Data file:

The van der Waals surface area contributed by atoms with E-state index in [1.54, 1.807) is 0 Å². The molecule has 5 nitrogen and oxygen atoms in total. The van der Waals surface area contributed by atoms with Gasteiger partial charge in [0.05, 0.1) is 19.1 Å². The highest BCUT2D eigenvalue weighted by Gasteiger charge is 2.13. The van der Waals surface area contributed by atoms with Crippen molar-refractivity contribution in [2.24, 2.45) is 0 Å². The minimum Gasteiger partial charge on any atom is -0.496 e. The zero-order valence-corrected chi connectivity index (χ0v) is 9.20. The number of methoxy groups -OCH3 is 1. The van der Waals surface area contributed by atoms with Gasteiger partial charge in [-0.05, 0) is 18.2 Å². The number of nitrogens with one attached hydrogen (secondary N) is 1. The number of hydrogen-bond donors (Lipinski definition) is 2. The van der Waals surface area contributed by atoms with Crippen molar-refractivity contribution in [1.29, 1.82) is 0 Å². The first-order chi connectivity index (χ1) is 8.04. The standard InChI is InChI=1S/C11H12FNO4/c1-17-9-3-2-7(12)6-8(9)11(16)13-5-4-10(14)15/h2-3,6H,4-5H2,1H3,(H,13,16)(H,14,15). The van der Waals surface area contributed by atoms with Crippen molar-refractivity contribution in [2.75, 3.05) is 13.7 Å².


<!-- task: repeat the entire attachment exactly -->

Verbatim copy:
The van der Waals surface area contributed by atoms with E-state index in [1.54, 1.807) is 0 Å². The molecule has 5 nitrogen and oxygen atoms in total. The van der Waals surface area contributed by atoms with Gasteiger partial charge in [0.05, 0.1) is 19.1 Å². The highest BCUT2D eigenvalue weighted by Gasteiger charge is 2.13. The van der Waals surface area contributed by atoms with Crippen molar-refractivity contribution in [2.24, 2.45) is 0 Å². The minimum Gasteiger partial charge on any atom is -0.496 e. The zero-order valence-corrected chi connectivity index (χ0v) is 9.20. The number of methoxy groups -OCH3 is 1. The van der Waals surface area contributed by atoms with Gasteiger partial charge in [-0.05, 0) is 18.2 Å². The number of nitrogens with one attached hydrogen (secondary N) is 1. The number of hydrogen-bond donors (Lipinski definition) is 2. The van der Waals surface area contributed by atoms with Crippen molar-refractivity contribution in [1.29, 1.82) is 0 Å². The first-order chi connectivity index (χ1) is 8.04. The standard InChI is InChI=1S/C11H12FNO4/c1-17-9-3-2-7(12)6-8(9)11(16)13-5-4-10(14)15/h2-3,6H,4-5H2,1H3,(H,13,16)(H,14,15). The van der Waals surface area contributed by atoms with Crippen molar-refractivity contribution in [2.75, 3.05) is 13.7 Å².